Part of our mission at The Corning Museum of Glass is to tell the world about glass. One of the ways we do this is outreach to specialized communities. At The Studio, we have many such programs: Road Scholars, Veterans Day Glassblowing, Beads of Courage, Expanding Horizons, art classes for Corning’s alternative high school, participation in a local Maker’s Faire, to name a few. Working with specialty groups is fulfilling for us as instructors because we can really tailor teachings around others’ needs.
The Rakow Research Library staff aims to create a comprehensive collection that tells the story of glass. As you might imagine, in building such an inclusive collection, we come across materials in all shapes, sizes, and conditions. Occasionally, some of these materials are in rough shape, but if they are unique or important to glass scholarship we will acquire and care for them knowing the value the item will have for researchers.
I recently encountered such an occasion when these catalogs were offered to the Library:
There’s no record of how it happened, but sometime in the past 132 years, this glass model of a sea star was broken and lost one of its arms. The model originally had five solid glass arms which were glued into corresponding openings in a hollow central body. Two double rows of tiny glass feelers are glued onto the sides of each arm. The colorless glass was expertly painted to accurately portray the creature. The model is broken in various places, three of the arms have become detached from the body and one of those is now lost.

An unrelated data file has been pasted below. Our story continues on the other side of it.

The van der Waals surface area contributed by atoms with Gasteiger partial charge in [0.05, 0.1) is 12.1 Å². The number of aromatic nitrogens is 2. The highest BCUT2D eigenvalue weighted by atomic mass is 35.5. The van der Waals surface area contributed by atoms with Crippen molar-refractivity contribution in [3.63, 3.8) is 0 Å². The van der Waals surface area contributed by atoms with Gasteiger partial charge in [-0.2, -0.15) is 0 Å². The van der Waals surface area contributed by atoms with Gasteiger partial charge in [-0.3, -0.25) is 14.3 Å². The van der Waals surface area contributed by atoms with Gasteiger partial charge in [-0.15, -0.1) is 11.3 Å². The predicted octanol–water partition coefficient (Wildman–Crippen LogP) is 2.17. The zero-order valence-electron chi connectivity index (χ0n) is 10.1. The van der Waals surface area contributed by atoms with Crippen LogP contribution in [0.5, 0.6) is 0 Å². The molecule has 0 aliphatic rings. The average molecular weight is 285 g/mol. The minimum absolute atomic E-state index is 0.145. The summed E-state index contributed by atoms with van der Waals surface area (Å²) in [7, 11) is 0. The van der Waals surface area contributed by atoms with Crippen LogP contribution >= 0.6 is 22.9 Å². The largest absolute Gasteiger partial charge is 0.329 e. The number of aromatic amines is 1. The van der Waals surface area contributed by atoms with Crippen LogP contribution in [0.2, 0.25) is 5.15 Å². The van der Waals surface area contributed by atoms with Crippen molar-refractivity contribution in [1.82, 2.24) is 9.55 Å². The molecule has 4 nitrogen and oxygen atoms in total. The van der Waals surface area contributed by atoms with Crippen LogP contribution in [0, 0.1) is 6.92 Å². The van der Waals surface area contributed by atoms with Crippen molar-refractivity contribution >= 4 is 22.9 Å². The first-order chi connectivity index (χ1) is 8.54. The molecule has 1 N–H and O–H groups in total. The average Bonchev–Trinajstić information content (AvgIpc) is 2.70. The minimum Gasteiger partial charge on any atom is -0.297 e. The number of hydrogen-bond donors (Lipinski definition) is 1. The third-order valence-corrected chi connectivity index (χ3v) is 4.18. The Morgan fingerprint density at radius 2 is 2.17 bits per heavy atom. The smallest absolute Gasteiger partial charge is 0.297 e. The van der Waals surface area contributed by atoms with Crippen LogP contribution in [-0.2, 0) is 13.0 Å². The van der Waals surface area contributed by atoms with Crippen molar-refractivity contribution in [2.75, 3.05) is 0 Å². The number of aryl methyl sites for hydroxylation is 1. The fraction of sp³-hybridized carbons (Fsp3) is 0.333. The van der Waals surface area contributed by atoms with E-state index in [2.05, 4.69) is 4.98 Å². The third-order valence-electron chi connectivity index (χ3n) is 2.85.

We are making Cartesian divers at our Spring Break MakerSpace next week. Come join us and make your own!
What is a Cartesian diver?
A Cartesian diver is an object used to demonstrate the relationship between density and buoyancy. Density describes how much matter is in a certain volume. Imagine filling two measuring cups, one with vegetable oil and the other with water. Now imagine placing those cups on a kitchen scale. You would find that one cup of vegetable oil has a mass of 223 grams and one cup of water has a mass of 240 grams. Vegetable oil has less matter in one cup than water, so vegetable oil is less dense than water. Buoyancy is the ability of an object to float in water. If you poured the vegetable oil and water into the same container, the vegetable oil would be buoyant and float on the water. Cartesian divers are interesting because their density and buoyancy can be changed at will, which means they can float or sink (hence Cartesian “diver”).
Cartesian divers are thought to be named for Rene Descartes. They are known by many different names, including: Cartesian devils, water devils, water dancers, and bottle imps.
How does it work?
Before the demonstration begins, the Cartesian diver is floating in the sealed cylinder of water. The diver is less dense than the water. Then, pressure is applied to the vessel containing the Cartesian diver by pressing down on a flexible membrane at the top. As pressure increases, the gas within the Cartesian diver is compressed, and the diver’s density increases to the point that is no longer able to float in the water. Thus, the diver lives up to its name and sinks to the bottom. However, when the pressure is released, the gas expands to its original volume and the Cartesian diver becomes a Cartesian floater!